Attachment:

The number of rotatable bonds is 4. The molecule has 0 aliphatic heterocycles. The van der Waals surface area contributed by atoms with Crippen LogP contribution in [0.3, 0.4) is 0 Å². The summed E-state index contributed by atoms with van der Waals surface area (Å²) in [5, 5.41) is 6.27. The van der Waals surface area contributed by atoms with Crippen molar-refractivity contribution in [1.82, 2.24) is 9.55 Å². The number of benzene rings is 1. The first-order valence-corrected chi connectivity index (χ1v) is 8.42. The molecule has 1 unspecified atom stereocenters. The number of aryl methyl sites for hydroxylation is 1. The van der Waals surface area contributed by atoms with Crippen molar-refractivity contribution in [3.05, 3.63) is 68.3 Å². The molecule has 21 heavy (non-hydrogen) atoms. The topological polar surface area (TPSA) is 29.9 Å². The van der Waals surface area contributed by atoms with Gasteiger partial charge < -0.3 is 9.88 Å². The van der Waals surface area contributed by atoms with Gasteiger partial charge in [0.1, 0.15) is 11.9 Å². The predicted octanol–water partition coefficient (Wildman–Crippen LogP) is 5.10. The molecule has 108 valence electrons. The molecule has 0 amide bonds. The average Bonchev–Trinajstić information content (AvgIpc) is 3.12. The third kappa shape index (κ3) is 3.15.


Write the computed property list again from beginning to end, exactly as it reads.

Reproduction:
The number of rotatable bonds is 4. The molecule has 0 aliphatic heterocycles. The van der Waals surface area contributed by atoms with Crippen LogP contribution in [0.3, 0.4) is 0 Å². The summed E-state index contributed by atoms with van der Waals surface area (Å²) in [5, 5.41) is 6.27. The van der Waals surface area contributed by atoms with Crippen molar-refractivity contribution in [1.82, 2.24) is 9.55 Å². The number of benzene rings is 1. The first-order valence-corrected chi connectivity index (χ1v) is 8.42. The molecule has 1 unspecified atom stereocenters. The number of aryl methyl sites for hydroxylation is 1. The van der Waals surface area contributed by atoms with Crippen molar-refractivity contribution in [3.05, 3.63) is 68.3 Å². The molecule has 21 heavy (non-hydrogen) atoms. The topological polar surface area (TPSA) is 29.9 Å². The van der Waals surface area contributed by atoms with Gasteiger partial charge < -0.3 is 9.88 Å². The van der Waals surface area contributed by atoms with Gasteiger partial charge in [0.1, 0.15) is 11.9 Å². The predicted octanol–water partition coefficient (Wildman–Crippen LogP) is 5.10. The molecule has 108 valence electrons. The molecule has 0 amide bonds. The average Bonchev–Trinajstić information content (AvgIpc) is 3.12. The third kappa shape index (κ3) is 3.15.